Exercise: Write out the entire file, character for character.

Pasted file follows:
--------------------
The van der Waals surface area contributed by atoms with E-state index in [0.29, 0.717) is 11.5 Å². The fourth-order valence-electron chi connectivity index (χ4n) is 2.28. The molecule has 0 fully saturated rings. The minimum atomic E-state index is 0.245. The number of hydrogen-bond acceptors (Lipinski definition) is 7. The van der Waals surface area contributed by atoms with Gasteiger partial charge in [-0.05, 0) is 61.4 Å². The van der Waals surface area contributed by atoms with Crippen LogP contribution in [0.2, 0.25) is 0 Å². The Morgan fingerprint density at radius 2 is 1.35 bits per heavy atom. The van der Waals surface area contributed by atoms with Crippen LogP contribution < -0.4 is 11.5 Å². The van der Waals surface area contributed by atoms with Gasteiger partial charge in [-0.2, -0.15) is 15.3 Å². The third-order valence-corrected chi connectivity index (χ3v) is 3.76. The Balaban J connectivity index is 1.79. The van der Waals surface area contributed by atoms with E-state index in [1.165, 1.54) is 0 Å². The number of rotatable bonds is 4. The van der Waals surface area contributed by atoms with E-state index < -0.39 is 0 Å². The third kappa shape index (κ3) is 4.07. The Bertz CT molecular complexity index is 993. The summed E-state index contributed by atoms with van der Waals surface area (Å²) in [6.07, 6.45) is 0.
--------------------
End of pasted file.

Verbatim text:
The van der Waals surface area contributed by atoms with E-state index in [0.29, 0.717) is 11.5 Å². The fourth-order valence-electron chi connectivity index (χ4n) is 2.28. The molecule has 0 fully saturated rings. The minimum atomic E-state index is 0.245. The number of hydrogen-bond acceptors (Lipinski definition) is 7. The van der Waals surface area contributed by atoms with Gasteiger partial charge in [-0.05, 0) is 61.4 Å². The van der Waals surface area contributed by atoms with Crippen LogP contribution in [0.2, 0.25) is 0 Å². The Morgan fingerprint density at radius 2 is 1.35 bits per heavy atom. The van der Waals surface area contributed by atoms with Crippen LogP contribution < -0.4 is 11.5 Å². The van der Waals surface area contributed by atoms with Gasteiger partial charge in [-0.2, -0.15) is 15.3 Å². The third-order valence-corrected chi connectivity index (χ3v) is 3.76. The Balaban J connectivity index is 1.79. The van der Waals surface area contributed by atoms with E-state index in [1.165, 1.54) is 0 Å². The number of rotatable bonds is 4. The van der Waals surface area contributed by atoms with E-state index < -0.39 is 0 Å². The third kappa shape index (κ3) is 4.07. The Bertz CT molecular complexity index is 993. The summed E-state index contributed by atoms with van der Waals surface area (Å²) in [6.07, 6.45) is 0.